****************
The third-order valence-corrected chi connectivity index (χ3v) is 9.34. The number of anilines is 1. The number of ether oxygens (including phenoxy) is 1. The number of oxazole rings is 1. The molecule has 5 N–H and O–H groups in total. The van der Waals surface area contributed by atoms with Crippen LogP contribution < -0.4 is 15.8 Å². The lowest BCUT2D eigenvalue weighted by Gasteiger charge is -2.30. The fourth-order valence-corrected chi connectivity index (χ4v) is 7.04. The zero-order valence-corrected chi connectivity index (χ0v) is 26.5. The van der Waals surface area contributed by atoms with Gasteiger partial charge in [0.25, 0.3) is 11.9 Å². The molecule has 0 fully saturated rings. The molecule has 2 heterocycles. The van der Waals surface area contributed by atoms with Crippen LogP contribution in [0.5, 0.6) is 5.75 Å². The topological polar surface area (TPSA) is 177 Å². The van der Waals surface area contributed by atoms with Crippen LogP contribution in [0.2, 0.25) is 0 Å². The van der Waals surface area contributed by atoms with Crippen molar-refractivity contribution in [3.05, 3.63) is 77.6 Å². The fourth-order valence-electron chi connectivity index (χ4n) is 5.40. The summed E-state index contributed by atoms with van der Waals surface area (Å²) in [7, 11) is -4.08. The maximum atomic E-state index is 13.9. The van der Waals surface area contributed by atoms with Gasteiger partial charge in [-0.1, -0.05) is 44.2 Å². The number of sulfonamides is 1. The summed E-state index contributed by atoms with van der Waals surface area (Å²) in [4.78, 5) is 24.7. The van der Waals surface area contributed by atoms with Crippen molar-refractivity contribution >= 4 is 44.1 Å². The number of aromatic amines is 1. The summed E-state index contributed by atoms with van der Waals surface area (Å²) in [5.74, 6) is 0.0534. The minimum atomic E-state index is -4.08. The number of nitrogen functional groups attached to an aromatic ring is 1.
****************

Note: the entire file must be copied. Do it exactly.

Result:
The third-order valence-corrected chi connectivity index (χ3v) is 9.34. The number of anilines is 1. The number of ether oxygens (including phenoxy) is 1. The number of oxazole rings is 1. The molecule has 5 N–H and O–H groups in total. The van der Waals surface area contributed by atoms with Crippen LogP contribution < -0.4 is 15.8 Å². The lowest BCUT2D eigenvalue weighted by Gasteiger charge is -2.30. The fourth-order valence-corrected chi connectivity index (χ4v) is 7.04. The zero-order valence-corrected chi connectivity index (χ0v) is 26.5. The van der Waals surface area contributed by atoms with Gasteiger partial charge in [0.25, 0.3) is 11.9 Å². The molecule has 0 fully saturated rings. The molecule has 2 heterocycles. The van der Waals surface area contributed by atoms with Crippen LogP contribution in [0.5, 0.6) is 5.75 Å². The topological polar surface area (TPSA) is 177 Å². The van der Waals surface area contributed by atoms with Crippen LogP contribution in [0.2, 0.25) is 0 Å². The van der Waals surface area contributed by atoms with Crippen molar-refractivity contribution in [3.05, 3.63) is 77.6 Å². The fourth-order valence-electron chi connectivity index (χ4n) is 5.40. The summed E-state index contributed by atoms with van der Waals surface area (Å²) in [7, 11) is -4.08. The maximum atomic E-state index is 13.9. The van der Waals surface area contributed by atoms with Gasteiger partial charge in [-0.1, -0.05) is 44.2 Å². The number of sulfonamides is 1. The summed E-state index contributed by atoms with van der Waals surface area (Å²) in [4.78, 5) is 24.7. The van der Waals surface area contributed by atoms with Crippen molar-refractivity contribution >= 4 is 44.1 Å². The number of aromatic amines is 1. The summed E-state index contributed by atoms with van der Waals surface area (Å²) in [5.74, 6) is 0.0534. The minimum atomic E-state index is -4.08. The number of nitrogen functional groups attached to an aromatic ring is 1.